SPARTA, Ky. -- It was five days after her crew chief broke with JR Motorsports, four days after learning Tony Eury Jr.'s replacement would be Ryan Pemberton and just a day after meeting Pemberton in person.
There was no spectacular spike in performance -- although Eury's departure was not about that, according to the team -- but in a 14th-place finish Saturday at Kentucky Speedway, Danica Patrick and Pemberton think they set the foundation for a mutually productive final six races together, hot dog wrappers notwithstanding.
For Patrick, there's the desire for a strong push through the end of her first NASCAR Nationwide season before embarking on an inaugural full-time Sprint Cup campaign next year with Stewart-Haas Racing. For Pemberton, who was initially hired by JR Motorsports to institute fundamental changes as competition director -- leading to the dismissal of Tony Eury Sr., and the mutually agreed-upon departure of his son -- there is a need to fortify a title-contending program.
Saturday was a starting point, even if it was ultimately disappointing.
"These are just the days when you salvage what you can and try to learn from it," said Patrick, who remained 11th in driver points, now 367 behind leader Elliott Sadler and four out of 10th place.
Patrick qualified 11th but struggled with a loose-handling race car for much of the first green-flag segment of the 200-lap race. Pemberton made mass changes to the No. 7 Chevrolet during a competition caution on Lap 30 prompted by heavy rains that washed rubber from the track on Friday night. Patrick was able to run from 16th to 18th for the next 20 laps. A recurrence of the handling issues dropped her to 20th by Lap 55 -- she also barely missed Ricky Stenhouse Jr. as his No. 6 Ford swiped the wall -- but a handful of garbage from the stands nearly ended her day on Lap 76.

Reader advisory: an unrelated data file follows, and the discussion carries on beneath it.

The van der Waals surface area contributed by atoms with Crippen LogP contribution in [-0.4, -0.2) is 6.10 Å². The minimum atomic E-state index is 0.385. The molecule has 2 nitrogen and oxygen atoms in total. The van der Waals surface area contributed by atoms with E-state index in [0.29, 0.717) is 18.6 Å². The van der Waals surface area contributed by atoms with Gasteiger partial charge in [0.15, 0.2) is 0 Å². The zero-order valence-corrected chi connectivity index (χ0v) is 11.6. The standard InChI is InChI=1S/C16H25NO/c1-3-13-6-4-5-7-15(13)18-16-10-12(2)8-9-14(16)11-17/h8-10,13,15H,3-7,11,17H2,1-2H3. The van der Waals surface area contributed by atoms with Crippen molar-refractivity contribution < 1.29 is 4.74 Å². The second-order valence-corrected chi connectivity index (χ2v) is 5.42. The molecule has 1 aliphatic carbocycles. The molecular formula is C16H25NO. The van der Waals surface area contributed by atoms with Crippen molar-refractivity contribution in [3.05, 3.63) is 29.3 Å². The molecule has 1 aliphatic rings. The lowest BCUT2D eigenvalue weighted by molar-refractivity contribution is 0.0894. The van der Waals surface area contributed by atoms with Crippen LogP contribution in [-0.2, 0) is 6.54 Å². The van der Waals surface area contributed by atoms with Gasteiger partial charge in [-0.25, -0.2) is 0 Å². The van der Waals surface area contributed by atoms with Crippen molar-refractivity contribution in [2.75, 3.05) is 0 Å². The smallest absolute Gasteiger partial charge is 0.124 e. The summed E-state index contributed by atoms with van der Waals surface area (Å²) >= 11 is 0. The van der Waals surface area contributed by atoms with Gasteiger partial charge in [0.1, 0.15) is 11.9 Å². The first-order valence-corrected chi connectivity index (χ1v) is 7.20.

Patrick pitted 10 laps before her scheduled pit sequence on Lap 76 when her water and oil temperatures spiked near the engine's failure levels at 300 degrees -- "It was about to Chernobyl on me," she said -- and her crew discovered two hot dog wrappers clogging both air intakes at the grille.
Patrick returned 34th and lapped but was able to recoup spots to 25th. She was unable to recover the lead lap, however, and leader Sadler passed to put her two down on Lap 135.
Patrick marveled how the leaders could be so much faster than her race car.
"We just need to get better overall," she said. "We need to be stronger. We need to be faster, and we have to have more to go with."
Patrick lost a chance to gain back a lap when leader and eventual winner Austin Dillon elected not to pit on a Lap 160 caution. Pemberton had hoped to take the wave-around back to one lap down but stopped for fuel and four tires when Dillon's decision took that strategy out of play. Patrick finished two laps down.
"The bar was set a little higher than that," Pemberton said of the result. "Sometimes you can't overcome [problems]. You've got debris on the grille, and you lose an extra lap like that straight at the wrong time in the fuel window. That didn't help things.
"But we're way too loose to start with. It was something I was real concerned with, but not knowing the magnitude of things, I was concerned about it before the race and for good reason. We were loose. Next time I know we need to take a bigger swing."
The communication aspect -- sometimes a time-consuming process between driver and crew chief -- began satisfactorily enough, according to both.
"I think that we have a good idea as to what we need to do going from practice to the race to make sure that we have something underneath us that is going to be good enough to really charge and go," Patrick said, "and I feel like just working together, familiarization of all the simple things can just add up on a weekend."
"It's fine," he said. "I've been doing this a long time. You use the guy's sense of urgency, tone and how far you need to go. Every day you learn a little bit more about somebody."
Day three begins next week.